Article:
Be vigilant and aware of recent uptick in fraudulent emails


The University of Michigan IT Security Community has been seeing a flurry of fraudulent emails recently.

The emails have subject lines like these:

  • A Police Security Emergency
  • UMICH INFO: Campus Emergency Announcement
  • BREAKING: Emergency Situation on Campus
  • BREAKING: Campus Security Emergency
  • Security Notification Concern on Campus
  • UMICH ALERT: Emergency Situation on Campus

The emails include a link to a fake Weblogin page to provide more information about the supposed emergency. If a user clicks the link in the fake message, they are directed to a fake Weblogin page. If they provide their uniqname and password, these are stolen. Information Assurance (IA) is blocking the fake Weblogin sites as soon as it discovers them.

Tips for protecting yourself

This scam presents an opportunity to once again share with users in your units these tips for protecting yourself from these and other fraudulent emails:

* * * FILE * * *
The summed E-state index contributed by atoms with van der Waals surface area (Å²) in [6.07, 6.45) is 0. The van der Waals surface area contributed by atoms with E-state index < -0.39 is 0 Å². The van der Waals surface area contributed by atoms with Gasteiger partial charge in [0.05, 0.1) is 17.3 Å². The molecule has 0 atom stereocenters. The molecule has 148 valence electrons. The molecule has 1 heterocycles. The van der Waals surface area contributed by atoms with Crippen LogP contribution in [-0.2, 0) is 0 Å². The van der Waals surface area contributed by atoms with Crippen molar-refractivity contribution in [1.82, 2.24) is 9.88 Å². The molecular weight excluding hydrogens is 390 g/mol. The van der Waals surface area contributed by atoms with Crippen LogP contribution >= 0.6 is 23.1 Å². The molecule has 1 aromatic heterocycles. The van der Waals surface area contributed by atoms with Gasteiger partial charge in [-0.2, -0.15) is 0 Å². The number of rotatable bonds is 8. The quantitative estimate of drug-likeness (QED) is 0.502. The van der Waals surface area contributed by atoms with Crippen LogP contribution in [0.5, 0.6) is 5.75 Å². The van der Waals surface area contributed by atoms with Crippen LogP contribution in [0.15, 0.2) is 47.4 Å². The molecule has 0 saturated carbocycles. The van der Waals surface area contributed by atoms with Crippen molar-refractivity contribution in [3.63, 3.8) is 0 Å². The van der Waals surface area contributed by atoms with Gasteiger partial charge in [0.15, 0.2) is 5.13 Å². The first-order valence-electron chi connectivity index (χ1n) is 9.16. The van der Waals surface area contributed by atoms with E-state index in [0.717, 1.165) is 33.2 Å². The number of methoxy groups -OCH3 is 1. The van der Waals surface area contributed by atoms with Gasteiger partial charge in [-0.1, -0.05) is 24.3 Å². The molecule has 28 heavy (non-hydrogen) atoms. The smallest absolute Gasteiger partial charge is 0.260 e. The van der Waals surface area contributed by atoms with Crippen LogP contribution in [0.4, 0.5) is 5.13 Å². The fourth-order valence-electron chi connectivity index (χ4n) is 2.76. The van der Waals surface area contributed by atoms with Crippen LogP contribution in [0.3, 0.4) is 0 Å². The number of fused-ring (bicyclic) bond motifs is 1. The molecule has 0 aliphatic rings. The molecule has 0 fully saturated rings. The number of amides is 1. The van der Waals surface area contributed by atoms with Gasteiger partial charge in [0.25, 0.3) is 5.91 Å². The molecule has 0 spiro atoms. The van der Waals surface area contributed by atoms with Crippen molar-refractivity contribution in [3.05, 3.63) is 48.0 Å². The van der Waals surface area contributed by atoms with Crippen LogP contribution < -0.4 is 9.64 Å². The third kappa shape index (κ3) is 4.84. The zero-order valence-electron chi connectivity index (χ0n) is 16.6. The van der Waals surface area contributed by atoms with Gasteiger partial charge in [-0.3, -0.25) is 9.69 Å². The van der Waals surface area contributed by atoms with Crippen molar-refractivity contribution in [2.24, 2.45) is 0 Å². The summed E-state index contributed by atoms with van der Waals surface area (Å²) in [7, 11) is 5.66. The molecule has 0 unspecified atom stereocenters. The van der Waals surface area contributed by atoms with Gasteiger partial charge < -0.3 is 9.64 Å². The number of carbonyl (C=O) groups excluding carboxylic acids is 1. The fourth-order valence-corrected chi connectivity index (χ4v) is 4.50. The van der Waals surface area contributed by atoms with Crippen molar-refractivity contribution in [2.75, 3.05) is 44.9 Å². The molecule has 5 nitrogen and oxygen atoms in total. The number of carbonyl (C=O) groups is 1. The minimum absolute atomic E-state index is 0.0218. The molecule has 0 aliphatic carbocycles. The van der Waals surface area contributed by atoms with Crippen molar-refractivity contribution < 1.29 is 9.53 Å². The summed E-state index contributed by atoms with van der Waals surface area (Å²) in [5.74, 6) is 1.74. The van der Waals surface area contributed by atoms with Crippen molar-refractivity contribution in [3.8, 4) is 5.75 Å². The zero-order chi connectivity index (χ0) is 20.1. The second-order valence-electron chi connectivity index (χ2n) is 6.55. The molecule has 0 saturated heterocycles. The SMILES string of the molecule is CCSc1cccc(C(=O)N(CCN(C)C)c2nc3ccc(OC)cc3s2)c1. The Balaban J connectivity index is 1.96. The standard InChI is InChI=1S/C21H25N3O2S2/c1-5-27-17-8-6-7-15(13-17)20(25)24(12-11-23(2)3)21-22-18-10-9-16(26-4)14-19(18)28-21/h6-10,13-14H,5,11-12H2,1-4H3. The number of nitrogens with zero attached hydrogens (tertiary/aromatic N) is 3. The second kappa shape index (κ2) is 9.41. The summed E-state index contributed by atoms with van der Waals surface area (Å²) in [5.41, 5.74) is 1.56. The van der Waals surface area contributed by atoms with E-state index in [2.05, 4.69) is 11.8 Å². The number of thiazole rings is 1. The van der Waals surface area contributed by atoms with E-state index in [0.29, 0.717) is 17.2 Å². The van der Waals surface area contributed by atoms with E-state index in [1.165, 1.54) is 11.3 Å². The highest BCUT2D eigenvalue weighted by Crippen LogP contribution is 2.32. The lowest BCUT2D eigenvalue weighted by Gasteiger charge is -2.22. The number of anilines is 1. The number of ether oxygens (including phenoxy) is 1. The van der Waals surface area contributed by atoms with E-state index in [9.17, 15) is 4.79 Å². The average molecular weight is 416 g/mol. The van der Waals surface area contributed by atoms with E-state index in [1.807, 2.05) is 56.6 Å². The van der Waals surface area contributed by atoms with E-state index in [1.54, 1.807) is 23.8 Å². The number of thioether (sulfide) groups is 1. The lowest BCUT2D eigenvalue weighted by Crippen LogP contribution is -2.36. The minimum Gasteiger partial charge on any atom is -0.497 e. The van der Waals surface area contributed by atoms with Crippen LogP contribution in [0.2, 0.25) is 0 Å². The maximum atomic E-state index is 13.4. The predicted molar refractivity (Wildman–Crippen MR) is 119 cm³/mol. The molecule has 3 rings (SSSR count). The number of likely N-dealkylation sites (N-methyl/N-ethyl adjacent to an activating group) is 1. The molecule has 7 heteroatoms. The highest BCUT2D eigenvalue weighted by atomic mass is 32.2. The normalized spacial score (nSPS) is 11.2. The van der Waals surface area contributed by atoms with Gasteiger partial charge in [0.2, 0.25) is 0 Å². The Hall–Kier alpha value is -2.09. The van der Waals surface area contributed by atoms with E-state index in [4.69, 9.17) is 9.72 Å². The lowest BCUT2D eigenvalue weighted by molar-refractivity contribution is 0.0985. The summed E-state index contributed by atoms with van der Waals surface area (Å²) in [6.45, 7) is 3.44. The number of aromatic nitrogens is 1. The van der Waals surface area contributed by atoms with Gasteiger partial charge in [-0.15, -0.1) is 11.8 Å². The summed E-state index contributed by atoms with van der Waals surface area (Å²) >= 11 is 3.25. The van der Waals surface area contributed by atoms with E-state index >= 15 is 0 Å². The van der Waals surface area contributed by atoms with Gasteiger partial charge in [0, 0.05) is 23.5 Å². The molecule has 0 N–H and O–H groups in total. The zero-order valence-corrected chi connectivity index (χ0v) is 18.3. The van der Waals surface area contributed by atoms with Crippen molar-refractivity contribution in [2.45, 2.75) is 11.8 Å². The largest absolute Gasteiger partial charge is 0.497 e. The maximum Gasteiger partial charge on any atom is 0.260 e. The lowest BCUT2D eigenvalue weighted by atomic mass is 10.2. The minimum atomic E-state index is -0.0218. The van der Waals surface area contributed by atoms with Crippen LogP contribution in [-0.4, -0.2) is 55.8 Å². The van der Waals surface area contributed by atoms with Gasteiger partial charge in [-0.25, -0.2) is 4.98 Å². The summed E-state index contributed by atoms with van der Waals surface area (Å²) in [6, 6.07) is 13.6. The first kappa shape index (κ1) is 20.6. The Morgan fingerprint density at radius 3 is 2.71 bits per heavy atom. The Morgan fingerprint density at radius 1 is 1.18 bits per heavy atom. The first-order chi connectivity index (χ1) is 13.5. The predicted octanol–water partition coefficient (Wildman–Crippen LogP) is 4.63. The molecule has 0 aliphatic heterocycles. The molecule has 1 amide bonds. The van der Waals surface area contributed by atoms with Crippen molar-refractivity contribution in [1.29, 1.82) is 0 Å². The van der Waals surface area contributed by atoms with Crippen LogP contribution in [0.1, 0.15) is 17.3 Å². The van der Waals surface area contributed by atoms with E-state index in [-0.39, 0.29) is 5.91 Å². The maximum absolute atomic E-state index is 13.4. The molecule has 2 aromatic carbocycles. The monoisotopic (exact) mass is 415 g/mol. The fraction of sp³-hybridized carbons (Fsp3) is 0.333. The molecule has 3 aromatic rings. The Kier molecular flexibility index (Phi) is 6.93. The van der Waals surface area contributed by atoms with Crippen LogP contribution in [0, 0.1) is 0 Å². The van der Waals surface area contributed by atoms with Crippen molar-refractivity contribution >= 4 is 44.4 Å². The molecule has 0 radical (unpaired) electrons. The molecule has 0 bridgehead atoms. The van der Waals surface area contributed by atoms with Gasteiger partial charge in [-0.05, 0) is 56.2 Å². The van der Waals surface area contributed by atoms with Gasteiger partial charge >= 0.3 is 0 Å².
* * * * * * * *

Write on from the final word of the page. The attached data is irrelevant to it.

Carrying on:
• Look carefully at all links in emails before clicking. If you aren't sure a link is legitimate and safe, don't click.
  • If the URL doesn't look right, don't click it! The URL in the recent emails, for example, is clearly not a U-M web address.
  • Look before you log in. It is common for attackers to set up fake login sites. Always check the URL before providing your password.
  • Check the phishing alerts on Safe Computing. IA staff members post phishing and other malicious emails reported to them by members of the U-M community. Check to see if the email you received is posted there.
  • Hover over links in emails with your mouse to see the actual destination. Most email programs show the URL in the bottom left corner of the window when you hover over a link. Check whether the URL matches the link in message text. If the message claims to be about the university, look to see if the URL looks like other university URLs you are familiar with.
  • Double check. If you are suspicious of a link or attachment, don't click. Check with the sender by phone or in person to see if they actually sent the message.
  • Learn more about fraudulent emails at Phishing & Suspicious Email.
  • If you receive an email you believe is fraudulent, forward it to
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